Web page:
NOTES FROM A SOCIAL SCIENTIST
“…Who is stopping them?”
By Dr. Haider Mehdi
“Our time of awareness is a lightening flash
A blinding interval in which to know and suffer.”
Mirza Ghalib, translated by Adrienne Rich
Consider it the ultimate blinding lightening
flash or a slap in the face of the nation, or whatever your intellect or political affiliation allows you to believe, the title of this column is a verbatim quote of Pakistan’s convicted Prime Minister, in response to a question asked by a CNN interviewer in London recently. The British interviewer had sought the PM’s opinion on media reports that a sizable number of Pakistanis wanted to leave the country because of rampant corruption, political and fiscal mismanagement, breakdown of law and order, safety and security concerns, and lack of appropriate governance in the country. The convicted Prime Minister, in a matter of fact manner, and with an air of absolute belief in his judgment on the question, quipped “And why don’t they leave…Who is stopping them?”
Let me take you back in time a bit: Marie Antoinette, queen of France, married to Louis XVI, when informed that the people of France had no bread to eat, purportedly said, “Let them eat cake.” This was prior to the French Revolution (1789) when eventually the French people, tired of poverty, deprivations, class society, bad governance, corruption and massive excesses of the nobles and ruling elite, publicly beheaded them.
But that was the 18th century. France was a monarchy. Queen Marie Antionette’s response was rooted in her ignorance and alienation from the people of France. What else could have been expected of a ruling monarch that considered the common French citizens as their “subjects,” entitled to no better treatment or rights than “slaves” and whatever the monarchy willed it to be. Indeed, the king/queen was the embodiment and the law unto themselves – France was king and queen, and king and queen were France – French people existed at their pleasure and perished at their will – and that was that.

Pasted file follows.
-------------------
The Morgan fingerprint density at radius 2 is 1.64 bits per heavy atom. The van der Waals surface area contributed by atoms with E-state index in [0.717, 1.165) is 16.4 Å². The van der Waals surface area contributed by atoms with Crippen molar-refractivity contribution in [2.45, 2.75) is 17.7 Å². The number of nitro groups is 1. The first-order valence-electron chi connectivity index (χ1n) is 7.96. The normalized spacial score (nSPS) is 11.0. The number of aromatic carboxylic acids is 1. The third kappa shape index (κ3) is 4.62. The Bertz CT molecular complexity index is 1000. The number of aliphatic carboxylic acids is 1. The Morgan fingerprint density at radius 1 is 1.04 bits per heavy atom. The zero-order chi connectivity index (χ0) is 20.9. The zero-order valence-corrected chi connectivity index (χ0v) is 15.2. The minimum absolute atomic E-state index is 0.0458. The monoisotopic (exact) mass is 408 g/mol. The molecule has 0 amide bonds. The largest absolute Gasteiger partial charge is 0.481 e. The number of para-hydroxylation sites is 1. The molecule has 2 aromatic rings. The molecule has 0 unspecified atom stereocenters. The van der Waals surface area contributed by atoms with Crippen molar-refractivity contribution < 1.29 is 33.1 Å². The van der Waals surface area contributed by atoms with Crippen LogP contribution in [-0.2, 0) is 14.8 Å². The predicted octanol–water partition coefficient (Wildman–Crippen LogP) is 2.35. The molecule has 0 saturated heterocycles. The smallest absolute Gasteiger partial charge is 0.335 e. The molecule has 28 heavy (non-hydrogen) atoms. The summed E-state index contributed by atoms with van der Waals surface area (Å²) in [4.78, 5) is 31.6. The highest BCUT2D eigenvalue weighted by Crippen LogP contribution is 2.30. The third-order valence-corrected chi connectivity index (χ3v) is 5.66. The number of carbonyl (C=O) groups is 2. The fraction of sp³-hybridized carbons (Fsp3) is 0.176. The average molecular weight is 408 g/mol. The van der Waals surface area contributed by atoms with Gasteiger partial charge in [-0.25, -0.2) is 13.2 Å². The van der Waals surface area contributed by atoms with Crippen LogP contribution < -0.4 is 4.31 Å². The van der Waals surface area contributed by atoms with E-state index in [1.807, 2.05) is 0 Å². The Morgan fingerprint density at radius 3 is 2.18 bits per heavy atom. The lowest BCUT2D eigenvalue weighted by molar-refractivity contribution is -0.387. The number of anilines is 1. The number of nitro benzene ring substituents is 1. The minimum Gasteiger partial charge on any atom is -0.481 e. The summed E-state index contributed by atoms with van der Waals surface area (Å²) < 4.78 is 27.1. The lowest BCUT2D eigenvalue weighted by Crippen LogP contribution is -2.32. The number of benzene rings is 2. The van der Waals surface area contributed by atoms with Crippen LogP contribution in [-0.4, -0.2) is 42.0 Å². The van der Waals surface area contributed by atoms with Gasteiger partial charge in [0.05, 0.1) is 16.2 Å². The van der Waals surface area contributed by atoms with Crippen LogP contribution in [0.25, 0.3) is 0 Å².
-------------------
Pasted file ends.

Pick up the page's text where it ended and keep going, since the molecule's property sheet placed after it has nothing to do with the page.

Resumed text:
In recent times, Reza Shah Pahlavi, the Emperor of Iran, the “darling” of the West and their front “henchman” in the Middle East, prior to the Iranian People’s Revolution in 1979, is reported to have “asked his opponents in Iran to leave HIS country if they did not like him.” This showed the incredible ignorance and preposterous arrogance of a Shahan-shah who, intoxicated with power and wealth, considered himself omnipotent — Reza Pahlavi was Iran and Iran was Reza Pahlavi. The state existed for the emperor, and the emperor was the state. In this mental disposition of alarming political and conceptual “madness,” Reza Shah’s personal view of “state” and its citizens is understandable – that is, if one is inclined to believe that a nation can be governed by a ruling elite and its leadership that is gruesomely insane and grotesquely suffers from a complete and lurid lunacy.
The question is: What is Yousef Raza Gillani’s excuse? This is May 2012. Supposedly, Pakistan is a democratic country. The convicted Prime Minister was elected by a democratically-elected parliament – and the Prime Minister’s conviction came after due process of law in the Supreme Court of Pakistan. Understandably, logically and rationally, that is if one believes in democratic norms, the citizens of Pakistan are not the “subjects” of the incumbent PPP ruling regime or its Prime Minister. The “state” of Pakistan is not Yousef Raza Gillani, nor is Yousef Raza Gillani, the Pir from Multan, the state or law unto himself. Citizens of Pakistan are entitled to full civil, political, legal and democratic rights, and no one, not even a sitting Prime Minister, has the moral-ethical-political authority to tell them Well, you don’t like me, then leave the country. Who is stopping you? Read the rest of this entry »